Trans Nzoia Governor, Patrick Khaemba, has urged the government to reconsider its decision to allow free trade between the East African Countries, saying the move was hurting sale of maize in the region.
Speaking in Kitale town over the weekend,Khaemba said the EAC agreement was negatively affecting farmers with traders buying maize from Uganda and selling it in the County, thus hurting marketing of the commodity.
He lamented increased shipment of maize from the neighbouring country, despite the fact that farmers in the region have harvested their own maize.
We border Uganda which grows maize with cheap farm inputs and sale of their cereals to Bungoma and Trans Nzoia counties was affecting our farmers negatively, he said.
Khaemba said challenges facing the maize sector in the area were enormous, though his administration had put interventions to scale up productivity this year.
He raised concern over a noted drop in maize production in the region due to overuse of DAP fertilizer which has made soils acidic, thus causing low production, but added that the County Government had opted for alternative blended non-acidifying Mavuno Fertilizers.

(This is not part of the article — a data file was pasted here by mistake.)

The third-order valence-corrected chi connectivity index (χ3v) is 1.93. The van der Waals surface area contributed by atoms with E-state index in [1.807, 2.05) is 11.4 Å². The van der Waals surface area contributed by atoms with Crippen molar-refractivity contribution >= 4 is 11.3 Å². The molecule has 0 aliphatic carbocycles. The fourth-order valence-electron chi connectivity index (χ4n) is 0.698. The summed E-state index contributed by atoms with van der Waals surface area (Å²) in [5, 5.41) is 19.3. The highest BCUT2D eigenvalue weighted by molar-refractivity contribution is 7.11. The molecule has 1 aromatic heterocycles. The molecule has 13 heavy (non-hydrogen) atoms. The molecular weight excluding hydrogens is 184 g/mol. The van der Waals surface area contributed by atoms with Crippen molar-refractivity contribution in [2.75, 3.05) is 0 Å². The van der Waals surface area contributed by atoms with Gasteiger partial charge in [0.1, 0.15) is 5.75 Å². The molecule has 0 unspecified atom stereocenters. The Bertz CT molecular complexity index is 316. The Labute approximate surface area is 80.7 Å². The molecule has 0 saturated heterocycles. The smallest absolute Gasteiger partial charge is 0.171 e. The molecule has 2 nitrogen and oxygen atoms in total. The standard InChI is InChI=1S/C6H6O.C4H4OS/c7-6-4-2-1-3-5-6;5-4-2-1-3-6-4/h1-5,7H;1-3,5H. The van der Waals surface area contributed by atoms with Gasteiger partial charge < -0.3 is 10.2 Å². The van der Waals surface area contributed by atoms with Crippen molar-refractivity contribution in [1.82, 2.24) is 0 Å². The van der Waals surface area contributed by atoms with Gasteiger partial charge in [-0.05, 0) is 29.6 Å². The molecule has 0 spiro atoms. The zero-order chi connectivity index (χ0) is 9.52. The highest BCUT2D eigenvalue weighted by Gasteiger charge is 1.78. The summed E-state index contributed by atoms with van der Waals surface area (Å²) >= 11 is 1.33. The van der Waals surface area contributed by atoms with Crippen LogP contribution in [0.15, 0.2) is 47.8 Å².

Productivity had declined from 30 bags of maize per acre to 14 bags but since we started using the blended fertilizer specific for the County, we have seen a remarkable increase in maize harvest to 25 bags per acre, he said.
The Governor noted that there were other factors lowering productivity, including hardpan formation in the soil which inhibited the plant roots from penetrating further to access essential mineral salts, and also fast drying of water occasioned by surface run off during heavy rains.
Consequently, the governor said they have purchased modern equipment to encourage zero tillage in cultivation of farms.
This was to ensure minimal disturbance of the soil surface as the correct depth for cultivation is penetrated by the equipment, he added.
Khaemba urged farmers to embrace modern technology of farming, adding they will offer skilled services to willing farmers at a small fee.
Meanwhile, the devolved unit was working closely with the national government to ensure farmers were trained in the best practices to achieve food security in the country.
Source: Kenya News Agency